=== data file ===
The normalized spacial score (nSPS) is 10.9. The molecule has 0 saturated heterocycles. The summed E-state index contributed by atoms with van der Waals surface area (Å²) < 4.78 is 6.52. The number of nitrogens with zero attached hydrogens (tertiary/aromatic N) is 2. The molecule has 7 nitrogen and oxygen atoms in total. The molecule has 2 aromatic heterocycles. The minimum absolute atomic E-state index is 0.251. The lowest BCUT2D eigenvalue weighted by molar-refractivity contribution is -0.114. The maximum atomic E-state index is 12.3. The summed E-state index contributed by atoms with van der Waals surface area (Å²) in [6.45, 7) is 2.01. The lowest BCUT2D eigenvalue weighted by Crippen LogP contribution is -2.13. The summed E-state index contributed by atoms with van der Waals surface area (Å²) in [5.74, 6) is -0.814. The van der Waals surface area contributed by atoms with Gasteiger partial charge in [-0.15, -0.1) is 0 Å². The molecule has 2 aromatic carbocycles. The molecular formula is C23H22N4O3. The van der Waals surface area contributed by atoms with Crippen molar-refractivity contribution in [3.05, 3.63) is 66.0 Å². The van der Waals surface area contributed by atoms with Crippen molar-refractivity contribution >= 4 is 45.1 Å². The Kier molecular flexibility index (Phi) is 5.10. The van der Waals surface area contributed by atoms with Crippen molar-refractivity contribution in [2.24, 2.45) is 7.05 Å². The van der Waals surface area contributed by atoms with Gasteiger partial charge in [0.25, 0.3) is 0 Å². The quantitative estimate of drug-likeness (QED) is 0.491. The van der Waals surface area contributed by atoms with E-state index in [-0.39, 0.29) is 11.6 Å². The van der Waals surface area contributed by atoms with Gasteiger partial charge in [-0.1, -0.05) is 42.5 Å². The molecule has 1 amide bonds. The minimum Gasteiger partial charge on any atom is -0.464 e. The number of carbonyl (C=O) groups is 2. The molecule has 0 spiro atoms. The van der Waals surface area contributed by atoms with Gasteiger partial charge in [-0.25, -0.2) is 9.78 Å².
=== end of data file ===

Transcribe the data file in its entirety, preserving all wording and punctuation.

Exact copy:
The normalized spacial score (nSPS) is 10.9. The molecule has 0 saturated heterocycles. The summed E-state index contributed by atoms with van der Waals surface area (Å²) < 4.78 is 6.52. The number of nitrogens with zero attached hydrogens (tertiary/aromatic N) is 2. The molecule has 7 nitrogen and oxygen atoms in total. The molecule has 2 aromatic heterocycles. The minimum absolute atomic E-state index is 0.251. The lowest BCUT2D eigenvalue weighted by molar-refractivity contribution is -0.114. The maximum atomic E-state index is 12.3. The summed E-state index contributed by atoms with van der Waals surface area (Å²) in [6.45, 7) is 2.01. The lowest BCUT2D eigenvalue weighted by Crippen LogP contribution is -2.13. The summed E-state index contributed by atoms with van der Waals surface area (Å²) in [5.74, 6) is -0.814. The van der Waals surface area contributed by atoms with Gasteiger partial charge in [-0.15, -0.1) is 0 Å². The molecule has 2 aromatic carbocycles. The molecular formula is C23H22N4O3. The van der Waals surface area contributed by atoms with Crippen molar-refractivity contribution in [3.05, 3.63) is 66.0 Å². The van der Waals surface area contributed by atoms with Crippen molar-refractivity contribution >= 4 is 45.1 Å². The Kier molecular flexibility index (Phi) is 5.10. The van der Waals surface area contributed by atoms with Crippen molar-refractivity contribution in [2.24, 2.45) is 7.05 Å². The van der Waals surface area contributed by atoms with Gasteiger partial charge in [0.25, 0.3) is 0 Å². The quantitative estimate of drug-likeness (QED) is 0.491. The van der Waals surface area contributed by atoms with E-state index in [-0.39, 0.29) is 11.6 Å². The van der Waals surface area contributed by atoms with Gasteiger partial charge in [-0.1, -0.05) is 42.5 Å². The molecule has 1 amide bonds. The minimum Gasteiger partial charge on any atom is -0.464 e. The number of carbonyl (C=O) groups is 2. The molecule has 0 spiro atoms. The van der Waals surface area contributed by atoms with Gasteiger partial charge in [-0.25, -0.2) is 9.78 Å².